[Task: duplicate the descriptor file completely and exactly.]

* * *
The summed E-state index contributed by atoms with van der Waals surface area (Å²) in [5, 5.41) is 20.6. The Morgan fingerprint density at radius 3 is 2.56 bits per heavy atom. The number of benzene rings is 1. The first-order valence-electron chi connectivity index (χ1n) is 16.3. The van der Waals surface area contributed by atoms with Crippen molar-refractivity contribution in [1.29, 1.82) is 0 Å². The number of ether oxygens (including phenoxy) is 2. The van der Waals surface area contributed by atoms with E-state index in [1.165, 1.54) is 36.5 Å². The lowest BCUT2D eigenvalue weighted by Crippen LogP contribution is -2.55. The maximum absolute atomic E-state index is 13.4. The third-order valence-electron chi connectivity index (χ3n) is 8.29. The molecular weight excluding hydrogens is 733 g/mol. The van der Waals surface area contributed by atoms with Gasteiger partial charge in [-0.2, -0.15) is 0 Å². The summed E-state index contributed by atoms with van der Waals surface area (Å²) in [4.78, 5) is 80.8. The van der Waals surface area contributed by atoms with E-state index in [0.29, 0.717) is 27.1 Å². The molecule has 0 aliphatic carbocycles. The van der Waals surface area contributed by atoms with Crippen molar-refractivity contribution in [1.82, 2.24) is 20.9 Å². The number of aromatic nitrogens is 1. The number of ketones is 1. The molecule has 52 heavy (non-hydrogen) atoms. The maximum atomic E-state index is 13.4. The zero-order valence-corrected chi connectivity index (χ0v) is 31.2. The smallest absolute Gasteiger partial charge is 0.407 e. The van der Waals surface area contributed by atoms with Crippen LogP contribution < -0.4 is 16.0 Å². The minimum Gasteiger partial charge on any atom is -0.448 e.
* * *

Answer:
The summed E-state index contributed by atoms with van der Waals surface area (Å²) in [5, 5.41) is 20.6. The Morgan fingerprint density at radius 3 is 2.56 bits per heavy atom. The number of benzene rings is 1. The first-order valence-electron chi connectivity index (χ1n) is 16.3. The van der Waals surface area contributed by atoms with Crippen molar-refractivity contribution in [1.29, 1.82) is 0 Å². The number of ether oxygens (including phenoxy) is 2. The van der Waals surface area contributed by atoms with E-state index in [1.165, 1.54) is 36.5 Å². The lowest BCUT2D eigenvalue weighted by Crippen LogP contribution is -2.55. The maximum absolute atomic E-state index is 13.4. The third-order valence-electron chi connectivity index (χ3n) is 8.29. The molecular weight excluding hydrogens is 733 g/mol. The van der Waals surface area contributed by atoms with Gasteiger partial charge in [-0.2, -0.15) is 0 Å². The summed E-state index contributed by atoms with van der Waals surface area (Å²) in [4.78, 5) is 80.8. The van der Waals surface area contributed by atoms with E-state index in [0.29, 0.717) is 27.1 Å². The molecule has 0 aliphatic carbocycles. The van der Waals surface area contributed by atoms with Crippen molar-refractivity contribution in [1.82, 2.24) is 20.9 Å². The number of aromatic nitrogens is 1. The number of ketones is 1. The molecule has 52 heavy (non-hydrogen) atoms. The maximum atomic E-state index is 13.4. The zero-order valence-corrected chi connectivity index (χ0v) is 31.2. The smallest absolute Gasteiger partial charge is 0.407 e. The van der Waals surface area contributed by atoms with Crippen LogP contribution < -0.4 is 16.0 Å². The minimum Gasteiger partial charge on any atom is -0.448 e.